Wednesday, October 19, 2005

Dearth of a nation


to an old editorial in the WSJ (heads up from Smash's blog)...

True, Zimbabwe has had a drought. But it's a nation that inherited from colonial days some of the best infrastructure in Africa. There's nothing wrong with the roads, on which Father Finucane traveled hundreds of miles to gather the evidence on which he based his grim findings. In our modern world, with its swift transport, global markets and cheap technology--supplemented in a crisis by a vast network of eager aid agencies--there is no way that famine can be chalked up simply to natural disaster.

Given any reasonable degree of freedom, people faced with dwindling supplies of food will make mighty use of their basic human ingenuity to find ways to survive. It takes a lot of work, by determined tyrants, to starve human beings to death. Stalin engineered a terrible famine in the 1930s to subdue rebellious farmers in Ukraine. Mao in the 1950s and '60s starved some 30 million Chinese to death in the process of consolidating his grip on power. Ethiopians suffered famine in the 1980s under the Marxist rule of Col. Mengistu Haile Mariam, who was finally ousted in 1991 (and retired to luxury digs in Zimbabwe, where he still resides). North Korea's totalitarian Kim Jong Il has forced the starvation of more than one million North Koreans since the mid-1990s, rather than let them grow their own crops, trade in free markets and quite probably save their own lives...

Over the past two years, Mr. Mugabe's bid to boost his waning support has included a "land reform" in which his government ordered white commercial farmers to quit farming and surrender their land to be parceled out to blacks. This was done in the name of redressing racial injustice left over from colonial times. In an independence day speech on April 18, Mr. Mugabe announced triumphantly that the land "has finally come to its rightful owners."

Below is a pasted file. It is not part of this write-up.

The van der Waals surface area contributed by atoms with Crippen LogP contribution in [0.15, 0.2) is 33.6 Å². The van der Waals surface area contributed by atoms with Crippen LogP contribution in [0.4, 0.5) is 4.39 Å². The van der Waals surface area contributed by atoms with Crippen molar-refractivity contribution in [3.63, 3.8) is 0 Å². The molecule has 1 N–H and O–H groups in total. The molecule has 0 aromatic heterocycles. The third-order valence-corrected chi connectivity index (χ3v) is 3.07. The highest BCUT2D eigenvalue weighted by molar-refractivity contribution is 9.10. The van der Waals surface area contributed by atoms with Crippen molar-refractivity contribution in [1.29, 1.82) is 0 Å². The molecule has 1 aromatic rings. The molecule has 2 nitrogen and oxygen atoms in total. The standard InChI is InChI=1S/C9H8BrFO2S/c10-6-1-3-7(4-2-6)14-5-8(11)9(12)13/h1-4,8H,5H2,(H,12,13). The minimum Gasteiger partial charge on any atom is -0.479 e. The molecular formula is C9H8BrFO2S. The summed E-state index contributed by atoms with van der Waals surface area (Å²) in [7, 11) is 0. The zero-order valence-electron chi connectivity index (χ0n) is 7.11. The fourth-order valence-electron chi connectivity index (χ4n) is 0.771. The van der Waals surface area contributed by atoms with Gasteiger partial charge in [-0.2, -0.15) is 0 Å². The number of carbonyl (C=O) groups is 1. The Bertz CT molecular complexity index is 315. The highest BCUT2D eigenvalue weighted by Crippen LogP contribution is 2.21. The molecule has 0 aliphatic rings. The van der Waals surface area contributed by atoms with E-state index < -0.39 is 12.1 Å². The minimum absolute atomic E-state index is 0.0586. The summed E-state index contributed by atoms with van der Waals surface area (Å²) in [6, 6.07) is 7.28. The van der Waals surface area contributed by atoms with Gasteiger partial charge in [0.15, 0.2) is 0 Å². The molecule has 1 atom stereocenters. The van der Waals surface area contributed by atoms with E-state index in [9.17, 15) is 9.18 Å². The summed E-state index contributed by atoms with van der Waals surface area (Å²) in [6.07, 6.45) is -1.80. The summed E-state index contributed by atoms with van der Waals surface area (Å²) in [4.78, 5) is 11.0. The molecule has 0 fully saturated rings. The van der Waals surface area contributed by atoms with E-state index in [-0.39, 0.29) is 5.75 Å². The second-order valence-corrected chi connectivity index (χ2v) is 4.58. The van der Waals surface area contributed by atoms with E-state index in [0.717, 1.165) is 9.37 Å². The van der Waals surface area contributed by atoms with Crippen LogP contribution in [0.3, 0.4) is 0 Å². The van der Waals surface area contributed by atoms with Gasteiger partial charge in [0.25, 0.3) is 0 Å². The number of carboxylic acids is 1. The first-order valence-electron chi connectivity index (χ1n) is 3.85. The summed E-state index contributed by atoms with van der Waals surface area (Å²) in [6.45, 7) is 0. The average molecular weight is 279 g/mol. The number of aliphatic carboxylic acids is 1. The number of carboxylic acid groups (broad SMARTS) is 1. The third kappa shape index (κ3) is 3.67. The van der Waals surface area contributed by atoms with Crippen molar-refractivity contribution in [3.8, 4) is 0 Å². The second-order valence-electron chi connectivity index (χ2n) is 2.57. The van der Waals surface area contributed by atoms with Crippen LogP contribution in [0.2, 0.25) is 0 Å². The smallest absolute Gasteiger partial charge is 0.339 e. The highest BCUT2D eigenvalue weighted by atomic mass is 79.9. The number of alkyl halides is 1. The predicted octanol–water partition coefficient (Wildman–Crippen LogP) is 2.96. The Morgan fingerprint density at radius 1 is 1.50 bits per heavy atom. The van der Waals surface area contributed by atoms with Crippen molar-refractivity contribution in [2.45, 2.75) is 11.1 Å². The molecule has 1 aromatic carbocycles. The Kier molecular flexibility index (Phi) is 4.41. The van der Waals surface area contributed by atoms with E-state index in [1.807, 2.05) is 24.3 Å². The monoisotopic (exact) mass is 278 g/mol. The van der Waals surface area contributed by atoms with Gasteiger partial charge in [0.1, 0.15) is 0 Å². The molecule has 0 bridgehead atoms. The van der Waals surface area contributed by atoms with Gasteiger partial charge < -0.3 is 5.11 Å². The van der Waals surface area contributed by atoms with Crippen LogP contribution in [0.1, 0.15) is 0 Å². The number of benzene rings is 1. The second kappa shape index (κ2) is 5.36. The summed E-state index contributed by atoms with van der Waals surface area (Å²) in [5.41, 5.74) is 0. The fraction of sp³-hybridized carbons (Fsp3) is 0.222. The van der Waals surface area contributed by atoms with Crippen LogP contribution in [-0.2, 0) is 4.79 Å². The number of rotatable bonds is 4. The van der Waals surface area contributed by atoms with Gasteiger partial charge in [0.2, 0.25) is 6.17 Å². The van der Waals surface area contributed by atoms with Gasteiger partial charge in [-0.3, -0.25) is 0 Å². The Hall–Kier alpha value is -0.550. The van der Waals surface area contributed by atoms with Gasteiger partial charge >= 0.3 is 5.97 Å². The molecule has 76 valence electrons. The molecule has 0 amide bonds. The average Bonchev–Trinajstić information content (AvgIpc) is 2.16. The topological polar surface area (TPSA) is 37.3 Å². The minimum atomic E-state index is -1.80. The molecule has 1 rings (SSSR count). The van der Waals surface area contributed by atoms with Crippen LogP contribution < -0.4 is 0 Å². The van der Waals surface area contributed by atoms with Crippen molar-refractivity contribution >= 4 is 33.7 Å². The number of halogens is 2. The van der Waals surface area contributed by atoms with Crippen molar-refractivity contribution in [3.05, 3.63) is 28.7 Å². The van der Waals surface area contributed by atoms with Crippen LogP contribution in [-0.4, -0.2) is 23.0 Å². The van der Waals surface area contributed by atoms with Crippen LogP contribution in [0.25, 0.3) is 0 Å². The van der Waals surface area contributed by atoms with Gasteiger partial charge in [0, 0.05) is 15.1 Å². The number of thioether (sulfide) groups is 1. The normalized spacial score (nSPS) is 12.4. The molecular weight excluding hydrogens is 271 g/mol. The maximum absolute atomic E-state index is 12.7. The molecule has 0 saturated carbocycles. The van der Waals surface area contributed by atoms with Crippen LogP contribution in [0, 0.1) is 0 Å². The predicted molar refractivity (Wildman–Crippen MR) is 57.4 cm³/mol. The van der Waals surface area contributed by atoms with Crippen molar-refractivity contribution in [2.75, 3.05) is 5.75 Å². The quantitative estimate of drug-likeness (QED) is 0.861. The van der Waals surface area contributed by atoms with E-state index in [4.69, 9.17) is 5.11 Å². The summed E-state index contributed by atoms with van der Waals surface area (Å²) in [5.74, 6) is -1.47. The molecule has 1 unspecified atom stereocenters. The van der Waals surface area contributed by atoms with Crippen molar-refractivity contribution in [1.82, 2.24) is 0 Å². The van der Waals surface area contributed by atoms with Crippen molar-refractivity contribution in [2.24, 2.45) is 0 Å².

But these huge farms, run with large economies of scale, were the most productive source of the country's food. Their confiscation, carried out in many cases by violent mobs, has brought farming to a near halt. With famine imminent, Mr. Mugabe's regime has ordered almost 3,000 white farmers still on their land to halt all production and leave their property within the next three weeks.

According to sources such as the U.S. Agency for International Development, the parceling out to date has been neither equitable nor productive. London's Daily Telegraph reported in May that vast tracts of land had been "handed out to President Mugabe's closest allies, including 10 cabinet ministers, seven MP's [members of Parliament] and his brother-in-law."Concern Worldwide estimates that yields have plunged 90% from what was once normal. And though the drought ended months ago and many of the reservoirs are now full, Mr. Mugabe's ruinous land "reform" means there is now almost no effective irrigation or new planting. Whatever hardship all this means for the white farmers, by far the worst hit by these ruinous tactics are millions of blacks.

Nor can people simply buy supplies on the open market. The government runs a Grain Marketing Board that has monopoly rights to import and deal in commodities such as corn--the staple food in Zimbabwe. Roadblocks restrict unauthorized shipments into the country. Farmers are forced to sell exclusively to the state marketing board, at well below world price, which further reduces incentives for large-scale planting. The marketing board rations its stocks, funneling food toward Mr. Mugabe's supporters and stinting the opposition, according to USAID head Andrew Natsios. Mr. Natsios describes Mr. Mugabe as "predatory and tyrannical" and says the Mugabe government "has politicized the distribution of food." ....

1 comment:

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